Last week a bipartisan panel of transportation experts, co-chaired by two formed Secretaries of Transportation—Norman Y. Mineta and Samuel K. Skinner—released a report that warned that the United States’ current transportation system is woefully underfunded, which undermines its status in the global economy. The report, issued on behalf of over 80 transportation experts, continued to argue that unless Congress and a the public embrace innovation and increased spending, the United States will continue to lag further and further behind China, Russia, and European nations leading to “a steady erosion of the social and economic foundations for American prosperity in the long run.”

The report followed from a 2009 conference titled “Beyond Stimulus: Toward a New Transportation Agenda for America.” The conference, also co-chaired by Secretaries Mineta and Skinner, gathered to facilitate original and necessary thinking about the financing, governance, and management of the United States’ transportation infrastructure. The authors of the report point to the recent celebration of the fiftieth anniversary of the Interstate Highway System, an achievement that revolutionized the nation, as a stark contrast to the current state of the nation’s ability to support economic growth. Without a vital and fully functioning transportation system, moving goods—a necessary part of economic activity—cannot occur.

The authors argue that before the recession, bottlenecks in all transportation modes were beginning to compromise America’s global competitiveness. This problem has not be solved in the intervening years and can only hinder recovery efforts. However, these problems cannot be solved with traditional methods of transportation funding. While revenue from federal and state gas taxes mostly paid for the construction and expansion of the Interstate Highway System, new methods are required. To truly create an efficient, scalable, and state-of-the-art transportation system, a fundamental overhaul of America’s transportation policies and programs is needed.

In a Washington Post article, Secretary Skinner argued new funding for infrastructure should be looked at as “an investment, not an expense.”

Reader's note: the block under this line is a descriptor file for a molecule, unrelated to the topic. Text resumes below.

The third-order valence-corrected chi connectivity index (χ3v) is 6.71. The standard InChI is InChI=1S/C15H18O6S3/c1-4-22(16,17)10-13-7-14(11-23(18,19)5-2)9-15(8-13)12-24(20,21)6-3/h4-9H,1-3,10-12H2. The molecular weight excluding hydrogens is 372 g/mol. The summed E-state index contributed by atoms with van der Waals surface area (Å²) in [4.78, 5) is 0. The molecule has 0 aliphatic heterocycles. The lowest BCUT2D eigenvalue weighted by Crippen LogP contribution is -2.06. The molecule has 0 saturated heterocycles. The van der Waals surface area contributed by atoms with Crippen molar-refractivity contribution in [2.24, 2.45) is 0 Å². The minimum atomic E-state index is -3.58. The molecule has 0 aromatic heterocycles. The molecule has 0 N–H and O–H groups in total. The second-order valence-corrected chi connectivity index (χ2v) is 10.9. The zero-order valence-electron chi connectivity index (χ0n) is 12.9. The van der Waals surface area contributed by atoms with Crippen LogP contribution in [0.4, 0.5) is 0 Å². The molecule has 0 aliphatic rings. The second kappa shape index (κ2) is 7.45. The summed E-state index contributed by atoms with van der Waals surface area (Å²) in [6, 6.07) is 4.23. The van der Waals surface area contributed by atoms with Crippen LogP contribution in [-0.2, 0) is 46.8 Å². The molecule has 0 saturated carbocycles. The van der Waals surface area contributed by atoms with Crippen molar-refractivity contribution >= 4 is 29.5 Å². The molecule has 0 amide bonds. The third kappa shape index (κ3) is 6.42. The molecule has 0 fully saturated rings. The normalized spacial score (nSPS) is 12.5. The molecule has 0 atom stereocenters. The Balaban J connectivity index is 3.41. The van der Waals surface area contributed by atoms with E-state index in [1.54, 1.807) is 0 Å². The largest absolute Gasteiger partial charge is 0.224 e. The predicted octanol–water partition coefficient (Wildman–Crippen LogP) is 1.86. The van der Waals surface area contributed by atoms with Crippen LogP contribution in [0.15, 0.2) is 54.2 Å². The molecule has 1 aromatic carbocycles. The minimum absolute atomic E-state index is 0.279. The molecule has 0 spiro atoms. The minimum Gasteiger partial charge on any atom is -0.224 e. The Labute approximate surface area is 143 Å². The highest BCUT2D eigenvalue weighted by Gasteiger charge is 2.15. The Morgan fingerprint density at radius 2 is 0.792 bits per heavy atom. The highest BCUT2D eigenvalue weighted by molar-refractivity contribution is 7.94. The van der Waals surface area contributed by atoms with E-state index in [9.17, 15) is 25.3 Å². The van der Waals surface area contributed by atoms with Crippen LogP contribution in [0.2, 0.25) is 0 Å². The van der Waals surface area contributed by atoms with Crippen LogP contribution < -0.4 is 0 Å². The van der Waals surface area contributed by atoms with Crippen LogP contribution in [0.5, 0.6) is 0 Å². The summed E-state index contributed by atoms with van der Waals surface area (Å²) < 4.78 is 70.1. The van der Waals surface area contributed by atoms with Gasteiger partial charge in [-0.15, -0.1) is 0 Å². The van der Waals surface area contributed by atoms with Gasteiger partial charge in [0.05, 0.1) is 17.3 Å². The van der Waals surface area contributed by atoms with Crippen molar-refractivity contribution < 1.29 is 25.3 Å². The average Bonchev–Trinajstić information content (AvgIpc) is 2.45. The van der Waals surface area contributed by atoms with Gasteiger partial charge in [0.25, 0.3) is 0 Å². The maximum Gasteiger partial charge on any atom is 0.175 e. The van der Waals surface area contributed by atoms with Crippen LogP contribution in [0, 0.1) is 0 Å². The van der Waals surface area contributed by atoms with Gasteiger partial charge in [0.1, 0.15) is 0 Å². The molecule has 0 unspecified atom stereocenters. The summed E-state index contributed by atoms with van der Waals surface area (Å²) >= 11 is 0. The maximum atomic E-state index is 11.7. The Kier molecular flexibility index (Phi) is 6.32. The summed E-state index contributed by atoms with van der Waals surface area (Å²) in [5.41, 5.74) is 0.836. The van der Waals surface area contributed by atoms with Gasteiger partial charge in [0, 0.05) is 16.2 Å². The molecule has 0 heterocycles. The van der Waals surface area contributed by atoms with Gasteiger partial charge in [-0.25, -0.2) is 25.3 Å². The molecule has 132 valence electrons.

The makes several recommendations for policies and programs to improve infrastructure:

  • Increasing the federal gas tax, which has remained at 18.3 cents per gallon since 1993 (revenues have decreased as fuel efficiency has increased).
  • Taxing Americans per mile they drive
  • Empower state and local governments with the authority to make more decisions
  • Continue the development of high-speed rail systems and better integrate them with freight rail
  • Expand alternative transportation policies rather than rely on highways alone for the transportation of people and goods
  • Encourage “livable communities” by encouraging good land-use practices that discourage single-occupant commuters. These “livable communities” would be conductive to walking and other forms of transportation, such as biking and public transportation, to reduce congestion and other traffic problems.

However, the report notes that good transportation policy does not have high priority in Congress or in local politics. The most recent authorization for the Department of Transportation’s surface transportation programs was signed into law two years late. Congress is currently a year and a half late in reauthorizing aviation programs. And efforts to move a new six-year federal transportation plan stalled recently after the previous one expired last year.

What do you think—for something so important to our everyday lives, why hasn’t transportation policy taken front and center in the political arena?

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